The inhabitants of the Island were initially said to be ecstatic. Their roads were being regularly repaired and widened. No delays now waiting in ‘pockets’ The improvements had sadly eaten up some of the pretty picturesque houses and machair due to road straightening, but it was for the greater good wasn’t it? Coping with the needs of heavy vehicle maintenance traffic to the airport. In reality only the few remaining sheep had not been compensated.
The airport had been dramatically upgraded and everyone agreed that this must be better for the Island. It had been improved so much to satisfy the needs of the fleet of 12 heavy helicopters. They were required to cover the maintenance and breakdowns on the huge turbines. The runways had also been extended to permit larger jet planes to land the manpower and materials. It was a bit noisier than the old airport but hey, that was the price of progress.
The Gott Bay Harbour had been a bit of a shock for many older residents to cope with. It all seemed a bit cluttered with all the temporary pontoons and docking areas for barges. Offloading the consumables and fabricated parts required to keep the turbines operating. Sadly the bay was now getting a little bit polluted due to shipping and transfer spillage, but experts had said it would settle down hopefully in the future and most of the seals and wildlife had moved away anyway.
The High School sadly closed a few years ago in a cost cutting exercise. Possibly due to the fact all the new workers come to the Island on short term contracts living in the temporary accommodation providing all the needs a migrant workforce requires. The swimming pool and sports complex are still only available to the workers despite objections from the local residents. To many people It did look a bit like the old RAF camp, but that was due to the security requirements. Unfortunately the promised employment had created a bit of resentment when it was finally realised that all the well paid work required specially trained and qualified personnel. Some of the remaining Islanders did work on the camp security and general maintenance, but it had led to many young people just deciding they were better off on the mainland.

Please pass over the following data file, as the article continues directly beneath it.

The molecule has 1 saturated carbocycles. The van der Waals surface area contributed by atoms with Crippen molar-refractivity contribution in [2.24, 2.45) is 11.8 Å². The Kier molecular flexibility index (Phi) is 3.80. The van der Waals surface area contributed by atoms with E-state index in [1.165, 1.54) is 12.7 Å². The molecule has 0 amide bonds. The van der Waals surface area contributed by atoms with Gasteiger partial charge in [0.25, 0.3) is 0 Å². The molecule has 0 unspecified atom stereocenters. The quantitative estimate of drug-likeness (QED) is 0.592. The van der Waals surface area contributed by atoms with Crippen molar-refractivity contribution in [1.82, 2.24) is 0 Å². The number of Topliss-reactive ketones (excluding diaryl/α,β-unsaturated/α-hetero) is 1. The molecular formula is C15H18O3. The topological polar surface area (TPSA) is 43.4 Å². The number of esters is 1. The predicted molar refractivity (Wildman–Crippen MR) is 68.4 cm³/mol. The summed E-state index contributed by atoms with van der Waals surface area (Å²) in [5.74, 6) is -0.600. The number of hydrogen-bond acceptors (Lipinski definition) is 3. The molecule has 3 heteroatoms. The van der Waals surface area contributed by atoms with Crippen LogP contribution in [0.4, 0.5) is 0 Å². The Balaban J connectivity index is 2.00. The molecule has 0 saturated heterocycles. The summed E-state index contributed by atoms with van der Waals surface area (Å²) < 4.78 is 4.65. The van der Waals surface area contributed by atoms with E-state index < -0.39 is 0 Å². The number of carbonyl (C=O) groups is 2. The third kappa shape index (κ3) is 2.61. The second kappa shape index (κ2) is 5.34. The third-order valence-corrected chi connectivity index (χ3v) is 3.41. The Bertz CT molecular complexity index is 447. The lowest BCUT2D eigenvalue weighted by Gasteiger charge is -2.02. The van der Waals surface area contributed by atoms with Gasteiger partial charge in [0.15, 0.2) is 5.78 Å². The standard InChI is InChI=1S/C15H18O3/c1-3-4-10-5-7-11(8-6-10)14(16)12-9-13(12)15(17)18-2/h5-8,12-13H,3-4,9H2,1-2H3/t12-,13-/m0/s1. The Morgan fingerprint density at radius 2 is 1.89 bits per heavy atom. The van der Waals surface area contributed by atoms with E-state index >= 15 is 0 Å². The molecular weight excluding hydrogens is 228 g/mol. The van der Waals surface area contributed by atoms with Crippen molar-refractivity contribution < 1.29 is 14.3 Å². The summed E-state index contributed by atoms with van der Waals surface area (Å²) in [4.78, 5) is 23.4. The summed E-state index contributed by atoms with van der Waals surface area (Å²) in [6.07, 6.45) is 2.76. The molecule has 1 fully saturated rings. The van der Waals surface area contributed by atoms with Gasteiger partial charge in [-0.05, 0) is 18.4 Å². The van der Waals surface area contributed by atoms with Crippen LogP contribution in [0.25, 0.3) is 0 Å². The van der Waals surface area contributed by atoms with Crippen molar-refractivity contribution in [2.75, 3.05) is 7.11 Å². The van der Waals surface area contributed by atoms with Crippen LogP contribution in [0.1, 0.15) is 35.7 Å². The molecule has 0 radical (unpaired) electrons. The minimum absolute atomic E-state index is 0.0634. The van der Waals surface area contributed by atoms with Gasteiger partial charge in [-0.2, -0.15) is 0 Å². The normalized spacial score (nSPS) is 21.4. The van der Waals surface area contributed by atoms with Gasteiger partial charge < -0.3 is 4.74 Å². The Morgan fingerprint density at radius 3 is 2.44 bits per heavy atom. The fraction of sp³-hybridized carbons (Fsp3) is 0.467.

The fishing industry is still fighting a legal battle for compensation following the access restrictions on the West of Tiree and the alleged pollution from Gott bay.
The supermarket had been initially extended and carried a much more varied selection of food. But when the tourists stopped coming it became unsustainable and had to close. The surfers followed the wind to other untouched island beaches. Residents now agree that there is less unemployment as everyone who can leave and work has left the Island. The indigenous population is predominately elderly and retired.
The biggest problem behind it all was the turbines. No-one had anticipated that the the power of the sea could be so destructive and violent as the climate changed. Nature proving again that it was ruled by chaos and unpredictability. Planned failure rates went out of the window and greater maintenance was required. The weather prevented access and reduced output as the turbines spent increasing periods of time shut down and awaiting repair. Then the unthinkable happened, turbine blades were sheared off in some of the most violent storms the Island had seen in a hundred years. The debris field resulted in an exclusion zone to all shipping. Currently one third of the five hundred turbines are either shut down or only capable of operating at reduced capacity due to malfunctions. The undersea cable is currently broken again and awaiting another costly repair. It was probably this that finally caused the the two main contractors to finally file for liquidation.
Solicitors acting for the crown estates are looking at many years of profitable litigation sorting out the aftermath. While a legacy of engineering problems obscures the view that no-one now has the incentive to resolve. The current government considers the project an expensive embarrassing failure and has cut all grant funding to the Island in a cost cutting exercise, as few voters live there anyway.
“There’s a board nailed across the window I looked through to see the west,
and my love is a tall tower forever a bright warning of treacherous passage.”*
Duncan Castling, Sandaig
*From the poem “Hallaig” by Sorley MacLean